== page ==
this was clearly the wiring route intened by the
manufacturer and so I guess this modified wiring was a
replacement for the burnt out original ! This is
definately a design fault, there being no obvious way in
which to re-route or secure the wires safely.
noted the connections to the output transformer (A) in a
log book for future reference, I disconnected the wires.
This also enabled the chassis to be completely removed
from the case.
|Whilst fiddling with the wiring it seemed a good opertunity to sort out the poor insulation on the wiring under the HT section. At this point I paniced ! You can just make out at point (D) in the picture on the left where the mains connections to the transformer ran. The wires had fused with a rather tired looking wax capacitor hidden underneath the tone control and really the only way to remove the wires was to remove the tone control and capacitor. And to access some of the other wires in the area it was clear that some of the tag strips would have to be temporarily detatched from the chassis and moved. What was I saying about the odd insultaion problem being a mere nuiscance ? Me and my big mouth, most of this area now seemed to have been stripped ! I'd missed this on initial inspection and wouldn't have let mains anywhere near the set if I'd noticed it earlier.|
I followed the wires back to the transformer only to realise their connections were in fact buried in the wax drips. This leads me to what I would consider a second design fault. (B) is a non-insulated wire that connects several tags to chassis (0v). The mains connection connected to (A) runs under this wire and touches the tag (C) which is the second mains connection ! Given the state of the insulation in this area this was clearly dangerous and would need replacing.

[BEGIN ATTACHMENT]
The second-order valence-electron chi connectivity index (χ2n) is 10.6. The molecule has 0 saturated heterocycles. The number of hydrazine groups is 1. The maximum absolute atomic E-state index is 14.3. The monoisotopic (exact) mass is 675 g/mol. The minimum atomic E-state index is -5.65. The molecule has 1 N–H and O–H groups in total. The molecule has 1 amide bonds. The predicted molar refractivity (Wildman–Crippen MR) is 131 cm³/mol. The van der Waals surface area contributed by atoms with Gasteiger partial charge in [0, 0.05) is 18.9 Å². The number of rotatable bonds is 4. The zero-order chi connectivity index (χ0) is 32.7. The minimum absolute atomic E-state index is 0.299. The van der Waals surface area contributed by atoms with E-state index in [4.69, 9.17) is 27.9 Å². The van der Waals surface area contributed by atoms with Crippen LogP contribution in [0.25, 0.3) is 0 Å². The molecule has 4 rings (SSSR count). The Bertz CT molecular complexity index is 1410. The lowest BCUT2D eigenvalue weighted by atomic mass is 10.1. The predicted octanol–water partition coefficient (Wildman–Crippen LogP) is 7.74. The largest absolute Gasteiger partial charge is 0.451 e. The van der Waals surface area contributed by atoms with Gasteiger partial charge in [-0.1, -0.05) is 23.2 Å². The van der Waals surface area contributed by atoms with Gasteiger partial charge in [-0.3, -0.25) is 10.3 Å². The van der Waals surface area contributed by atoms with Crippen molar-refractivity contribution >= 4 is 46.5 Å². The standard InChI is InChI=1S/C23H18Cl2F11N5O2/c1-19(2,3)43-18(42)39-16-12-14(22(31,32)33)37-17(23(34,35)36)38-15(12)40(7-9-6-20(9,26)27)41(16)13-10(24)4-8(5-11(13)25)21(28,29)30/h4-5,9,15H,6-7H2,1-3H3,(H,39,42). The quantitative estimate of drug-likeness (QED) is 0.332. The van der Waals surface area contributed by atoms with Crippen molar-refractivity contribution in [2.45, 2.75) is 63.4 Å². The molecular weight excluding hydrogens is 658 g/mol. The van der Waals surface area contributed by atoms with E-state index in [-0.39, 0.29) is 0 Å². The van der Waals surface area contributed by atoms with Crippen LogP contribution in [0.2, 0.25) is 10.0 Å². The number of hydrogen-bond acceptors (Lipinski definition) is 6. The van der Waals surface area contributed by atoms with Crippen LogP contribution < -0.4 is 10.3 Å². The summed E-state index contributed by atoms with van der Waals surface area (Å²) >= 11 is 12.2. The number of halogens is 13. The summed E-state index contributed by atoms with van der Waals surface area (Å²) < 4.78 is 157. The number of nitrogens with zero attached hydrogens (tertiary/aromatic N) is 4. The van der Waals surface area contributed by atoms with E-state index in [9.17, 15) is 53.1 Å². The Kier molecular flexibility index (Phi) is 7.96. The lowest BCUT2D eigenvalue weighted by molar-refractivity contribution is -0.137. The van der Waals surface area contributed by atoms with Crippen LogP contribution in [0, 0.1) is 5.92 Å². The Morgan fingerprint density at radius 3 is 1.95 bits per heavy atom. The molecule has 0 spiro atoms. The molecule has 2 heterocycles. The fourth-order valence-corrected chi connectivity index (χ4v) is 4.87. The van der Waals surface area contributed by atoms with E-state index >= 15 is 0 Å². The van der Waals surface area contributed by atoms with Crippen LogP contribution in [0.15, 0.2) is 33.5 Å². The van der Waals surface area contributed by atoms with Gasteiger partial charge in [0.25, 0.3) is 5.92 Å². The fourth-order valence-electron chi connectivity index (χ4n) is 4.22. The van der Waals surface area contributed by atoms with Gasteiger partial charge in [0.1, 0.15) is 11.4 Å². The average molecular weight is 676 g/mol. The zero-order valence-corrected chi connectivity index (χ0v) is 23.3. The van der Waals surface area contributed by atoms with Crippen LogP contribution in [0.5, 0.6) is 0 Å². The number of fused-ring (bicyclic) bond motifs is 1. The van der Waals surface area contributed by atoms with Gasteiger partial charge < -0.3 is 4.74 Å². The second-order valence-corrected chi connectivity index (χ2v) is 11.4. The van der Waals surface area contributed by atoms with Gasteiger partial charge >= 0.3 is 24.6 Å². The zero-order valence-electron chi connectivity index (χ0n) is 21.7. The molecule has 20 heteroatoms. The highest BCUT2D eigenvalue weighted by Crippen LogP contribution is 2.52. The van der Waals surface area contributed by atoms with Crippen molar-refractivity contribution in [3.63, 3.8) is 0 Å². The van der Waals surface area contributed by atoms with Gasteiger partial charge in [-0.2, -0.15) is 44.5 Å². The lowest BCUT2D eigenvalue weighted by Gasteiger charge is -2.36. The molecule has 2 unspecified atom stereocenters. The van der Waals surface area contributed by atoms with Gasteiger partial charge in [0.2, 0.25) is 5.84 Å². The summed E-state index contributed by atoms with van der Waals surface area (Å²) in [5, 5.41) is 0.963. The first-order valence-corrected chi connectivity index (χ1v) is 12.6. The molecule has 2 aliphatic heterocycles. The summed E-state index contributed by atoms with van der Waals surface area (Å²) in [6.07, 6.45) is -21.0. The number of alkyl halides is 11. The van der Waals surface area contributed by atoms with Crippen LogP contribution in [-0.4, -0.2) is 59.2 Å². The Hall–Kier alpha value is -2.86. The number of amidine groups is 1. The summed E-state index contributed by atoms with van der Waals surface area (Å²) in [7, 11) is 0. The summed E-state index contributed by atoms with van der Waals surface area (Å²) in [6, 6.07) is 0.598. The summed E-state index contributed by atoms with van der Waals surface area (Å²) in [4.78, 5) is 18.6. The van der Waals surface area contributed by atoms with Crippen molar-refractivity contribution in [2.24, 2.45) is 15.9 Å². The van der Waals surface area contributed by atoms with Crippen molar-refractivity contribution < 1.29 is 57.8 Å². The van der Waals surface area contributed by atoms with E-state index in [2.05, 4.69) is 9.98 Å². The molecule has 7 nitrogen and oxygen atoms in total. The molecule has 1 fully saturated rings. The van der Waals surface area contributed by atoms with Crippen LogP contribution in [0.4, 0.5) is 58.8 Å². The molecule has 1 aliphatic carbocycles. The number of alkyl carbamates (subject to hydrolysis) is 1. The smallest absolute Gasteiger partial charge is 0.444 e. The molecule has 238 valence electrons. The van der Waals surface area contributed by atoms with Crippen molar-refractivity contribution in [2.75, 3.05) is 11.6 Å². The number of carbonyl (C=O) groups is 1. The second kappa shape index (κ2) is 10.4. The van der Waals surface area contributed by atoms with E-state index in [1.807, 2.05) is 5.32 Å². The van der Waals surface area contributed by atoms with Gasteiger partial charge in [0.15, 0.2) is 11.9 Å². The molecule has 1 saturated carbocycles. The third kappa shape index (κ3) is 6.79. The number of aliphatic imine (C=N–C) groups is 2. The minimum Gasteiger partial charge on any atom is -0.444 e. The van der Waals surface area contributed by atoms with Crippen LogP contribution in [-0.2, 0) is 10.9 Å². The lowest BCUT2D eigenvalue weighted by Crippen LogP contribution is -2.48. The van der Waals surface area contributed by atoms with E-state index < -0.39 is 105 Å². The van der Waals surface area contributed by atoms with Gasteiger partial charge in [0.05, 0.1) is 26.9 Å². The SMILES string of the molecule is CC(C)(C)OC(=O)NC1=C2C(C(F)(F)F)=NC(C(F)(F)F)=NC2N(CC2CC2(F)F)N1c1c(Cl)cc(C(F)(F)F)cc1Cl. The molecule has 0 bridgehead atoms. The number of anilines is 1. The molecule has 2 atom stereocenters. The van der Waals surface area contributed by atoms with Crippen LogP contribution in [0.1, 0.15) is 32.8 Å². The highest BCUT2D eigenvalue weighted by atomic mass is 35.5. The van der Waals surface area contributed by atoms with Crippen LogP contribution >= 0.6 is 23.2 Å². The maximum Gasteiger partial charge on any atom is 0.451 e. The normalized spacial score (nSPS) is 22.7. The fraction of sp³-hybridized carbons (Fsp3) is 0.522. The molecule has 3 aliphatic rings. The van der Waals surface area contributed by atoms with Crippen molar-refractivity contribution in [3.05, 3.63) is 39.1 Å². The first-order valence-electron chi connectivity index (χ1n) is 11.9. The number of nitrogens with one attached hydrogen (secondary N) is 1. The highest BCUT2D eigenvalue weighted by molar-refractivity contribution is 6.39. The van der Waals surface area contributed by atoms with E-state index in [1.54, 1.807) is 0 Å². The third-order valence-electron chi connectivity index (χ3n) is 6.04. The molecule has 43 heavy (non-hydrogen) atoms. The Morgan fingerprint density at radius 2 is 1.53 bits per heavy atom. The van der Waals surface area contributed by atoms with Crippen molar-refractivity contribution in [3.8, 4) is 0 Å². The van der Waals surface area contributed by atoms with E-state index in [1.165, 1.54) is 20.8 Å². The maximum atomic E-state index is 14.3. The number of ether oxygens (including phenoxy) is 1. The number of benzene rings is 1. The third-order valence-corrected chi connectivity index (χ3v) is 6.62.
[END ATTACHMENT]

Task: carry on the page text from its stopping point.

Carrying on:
The mains connection to (A) was rewired (taking the path up, left, down and round in previous diagram so as to ensure it did not rest against any exposed terminals) using a suitably rated wire.
This set utilises mainly those (I'm lead to believe) unreliable little black Hunts capacitors (of which the audio output coupling capacitor was one). However, some of the capacitors were so well buried that attempting to replace them all would require the desoldering of other wires and components, risking damage to both components and tag strips. Therefore I decided to replace only those caps whose failure would cause other damage. Specifically these were HT decoupling and any inter-stage coupling capacitors. This includes "that" capacitor that couples to the output valve ; just out of curiosity I put 100v on the HT (without lighting the valves) and checked the grid of the output valve, which was 5 volts instead of 0. With 220-250v HT this would become some 12v, 1.5 times the normal 8v cathode-grid voltage and would seriouly over-drive the output valve. If the set had been run in this state the catode bias resistor (220 ohms in this set) could be damaged and so I checked it ; 228 ohms and no sign of overheating so it was assumed OK. The wire-wound 1K resistor in the HT supply to the output valve was also checked and seemed OK.
With the capacitors sorted attention turned to the volume / (duff) on-off switch. It would have been nice to have replaced this but one wasn't available. In fact the one that was fitted wasn't original and had been bodged in place (one of the wires was too short so the pot had simply been rotated so that it reached). The rear mains switch was held by three lugs that could be bent out thus releasing the mains switch. As I removed the switch I had visions of springs and assorted bits of metal flying out all over the room, but in fact it was a simple arangement of a sliding mechanism and two spring contacts. A liberal dose of switch cleaner plus bending the spring contacts restored operation, though not sure for how long. On refitting the switch I shortened one of the leads so as to remove the melted portion of that cable and replaced the other lead that had been too short in the first place.
Time to power it all up. Again, the HT rectifier was removed and the mains gradually applied from a variac. Once the valves had been lit for a few minutes HT was gradually applied from a variable DC supply whilst monitoring supply current. The service sheet gave the various valve cathode voltages from which the expected current consumption could be estimated. The current seemed right and stations could be picked up on all wavebands. The set was ran like this for around half an hour, frequently checking the current.
On VHF it was found that the volume was intermittent, dropping by 1/2 every now and again. This could be prompted by rocking the waveband switch, which was subsequently cleaned, fixing the problem.
Finally, the radio was taken into a nice warm room and run continuously for around two hours by way of a soak test.
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17th September 2001